CQC finally set to inspect ‘Requires Improvement’ rated care homes

Topics covered: challenging cqc, CQC, CQC inspection, CQC inspection reports, cqc ratings, factual accuracy comments, inspection reports

In its latest publication on the 21 December 2021 the CQC has announced that it will finally begin to inspect care homes rated ‘Requires Improvement’. This means that up to 14% of care homes in the UK (3,271) care homes will now be subject to inspections once again. As part of a wider amendment to their inspection strategy, the CQC has acknowledged and reflected on the importance to, “recognise the work of everyone in health and social care.” As such, the CQC will begin to inspect the previously rated ‘Requires Improvement’ providers, who have been previously ignored and overlooked. CQC has stated it will inspect with the view to “identify where improvement has taken place and to re-rate where possible”. It is believed that this amendment to strategy is largely driven by the need to create additional capacity within the social care sector amidst the growing concern around Omicron and the difficult winter season ahead. This amendment to inspection strategy will commence immediately beginning in early January 2022.

Inspections and the FAC process

Prior to an inspection report being published by the CQC, the only option a provider has to challenge this is through the Factual Accuracy Comments (“FAC”) procedure. However, the FAC process is reviewed by the same inspector who conducted the inspection. This raises questions over impartiality, with some CQC inspectors sometimes reluctant to concede they have made a mistake without substantial evidence to the contrary to highlight this. It can be difficult for providers who are running a busy social care service, alongside gathering sufficiently robust evidence to balance this. Seeking legal advice at an early stage can assist and take some pressure off providers by helping you to gather the right evidence to negate the regulatory challenges raised by the CQC. This includes, asking the right questions, advising on how to implement the right measures which can assist with ensuring regulatory compliance swiftly. As often with the CQC, the problems providers encounter are often time sensitive with only 10 working days to prepare a response to the CQC for the FAC process. It is advisable to seek advice so that together you can defend your position. This cannot be overstated enough in the current working environment in social care. Providers are already stretched thinly by the strain of Omicron, an ongoing staffing crisis, and managing new admissions from hospitals and local authorities often with insufficient patient information.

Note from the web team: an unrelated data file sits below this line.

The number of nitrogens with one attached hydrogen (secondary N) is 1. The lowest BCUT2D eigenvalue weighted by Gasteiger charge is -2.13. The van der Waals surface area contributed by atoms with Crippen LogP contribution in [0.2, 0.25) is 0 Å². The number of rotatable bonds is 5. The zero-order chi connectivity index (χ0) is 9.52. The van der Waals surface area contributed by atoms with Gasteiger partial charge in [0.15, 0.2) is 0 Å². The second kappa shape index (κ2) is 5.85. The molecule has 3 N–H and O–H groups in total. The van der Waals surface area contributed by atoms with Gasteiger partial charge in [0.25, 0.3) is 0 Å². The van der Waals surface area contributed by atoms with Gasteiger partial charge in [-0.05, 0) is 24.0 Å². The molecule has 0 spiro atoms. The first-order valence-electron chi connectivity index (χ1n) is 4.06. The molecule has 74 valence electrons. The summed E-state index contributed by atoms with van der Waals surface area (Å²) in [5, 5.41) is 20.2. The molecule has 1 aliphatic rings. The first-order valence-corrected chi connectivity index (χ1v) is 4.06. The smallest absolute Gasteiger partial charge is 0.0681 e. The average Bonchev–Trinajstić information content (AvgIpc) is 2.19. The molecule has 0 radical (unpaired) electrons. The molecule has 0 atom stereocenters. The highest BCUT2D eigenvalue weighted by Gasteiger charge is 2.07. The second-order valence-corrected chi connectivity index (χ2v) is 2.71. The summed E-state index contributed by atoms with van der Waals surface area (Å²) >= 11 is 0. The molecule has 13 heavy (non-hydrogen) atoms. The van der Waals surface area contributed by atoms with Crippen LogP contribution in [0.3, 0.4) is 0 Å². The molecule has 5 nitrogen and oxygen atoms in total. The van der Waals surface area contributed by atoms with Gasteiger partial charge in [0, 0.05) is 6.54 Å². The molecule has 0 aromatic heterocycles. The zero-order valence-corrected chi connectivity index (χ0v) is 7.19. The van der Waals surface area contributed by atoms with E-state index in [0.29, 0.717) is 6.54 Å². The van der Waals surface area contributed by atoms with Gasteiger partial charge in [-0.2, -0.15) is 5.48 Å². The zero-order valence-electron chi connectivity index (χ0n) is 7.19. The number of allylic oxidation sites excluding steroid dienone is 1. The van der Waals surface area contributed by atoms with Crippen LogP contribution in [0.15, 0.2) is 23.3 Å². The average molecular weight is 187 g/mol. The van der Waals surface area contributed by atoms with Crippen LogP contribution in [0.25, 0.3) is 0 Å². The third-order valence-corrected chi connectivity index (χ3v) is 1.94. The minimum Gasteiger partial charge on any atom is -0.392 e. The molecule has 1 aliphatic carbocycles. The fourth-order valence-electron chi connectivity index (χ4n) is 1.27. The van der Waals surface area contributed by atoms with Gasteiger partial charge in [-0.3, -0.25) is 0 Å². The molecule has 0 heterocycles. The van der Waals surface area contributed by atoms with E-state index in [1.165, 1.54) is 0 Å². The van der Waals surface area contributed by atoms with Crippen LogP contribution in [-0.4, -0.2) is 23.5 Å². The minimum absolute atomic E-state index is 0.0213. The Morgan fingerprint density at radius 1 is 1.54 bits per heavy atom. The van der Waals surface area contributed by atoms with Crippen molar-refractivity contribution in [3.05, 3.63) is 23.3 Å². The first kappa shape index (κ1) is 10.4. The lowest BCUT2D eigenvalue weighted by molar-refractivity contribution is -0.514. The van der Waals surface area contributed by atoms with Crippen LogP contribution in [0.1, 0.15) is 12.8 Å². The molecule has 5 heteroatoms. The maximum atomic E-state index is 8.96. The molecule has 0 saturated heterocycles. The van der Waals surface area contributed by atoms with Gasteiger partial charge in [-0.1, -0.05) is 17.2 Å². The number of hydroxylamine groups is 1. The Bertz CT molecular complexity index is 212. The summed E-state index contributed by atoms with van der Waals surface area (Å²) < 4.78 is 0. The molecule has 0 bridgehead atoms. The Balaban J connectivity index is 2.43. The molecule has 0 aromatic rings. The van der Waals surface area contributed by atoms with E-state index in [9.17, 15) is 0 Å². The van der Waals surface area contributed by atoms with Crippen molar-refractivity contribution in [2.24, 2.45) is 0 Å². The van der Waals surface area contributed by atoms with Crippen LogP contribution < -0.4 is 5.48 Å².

What does this mean for Providers currently rated ‘Requires Improvement’ and why is it so important?

This news will be welcomed by some frustrated providers who feel like they have been overlooked since the CQC introduced the ‘Risk’ based strategy. If you are interested in this topic and a more in-depth analysis of the CQC inspection strategy you can read more about it here. This was implemented by the CQC in response to Covid and the limited working capacity and resources the CQC had as a result. However, this meant that those most adversely affected were the providers who were rated ‘Requires Improvement’. This is because prior to the CQC adopting its ‘risk’ based strategy, providers rated ‘Requires Improvement’ should have been re-inspected within 12 months from publication of the ‘Requires Improvement’ report. However this stopped with the CQC prioritising providers who were deemed a risk to safety and not all providers were being routinely inspected. This has meant it is even more critical to respond and conduct FAC to challenge ratings received following an inspection – due to the uncertainty around the length of time providers may have a rating for with no chance of a re-inspection in the foreseeable future to improve this. Fundamentally the issue with the risk-based approach strategy, is that if a provider was rated ‘Requires Improvement’ and had made substantial investment and improvement to the care home following the inspection, this would go unnoticed or unrewarded. Recently providers were slipping through the cracks with 14% of care homes being overlooked for inspection with the CQC choosing to remain only focused on finding faults with providers deemed to be a risk, rather than reward any care homes making a stride for improvement. This meant a large proportion of ‘Requires Improvement’ rated providers were having efforts ignored and the chance to be reviewed and improved to ‘Good’ unlikely with no prospect of a re-inspection. Therefore, there is a risk many providers are currently stuck with outdated ratings which are not a true reflection of the service. The effect of which can have damning commercial consequences which is unfair on providers. Therefore, the long awaited news that the CQC is amending this inspection strategy stance, should be welcomed across the social care sector particularly among providers, even if this is only a temporary measure.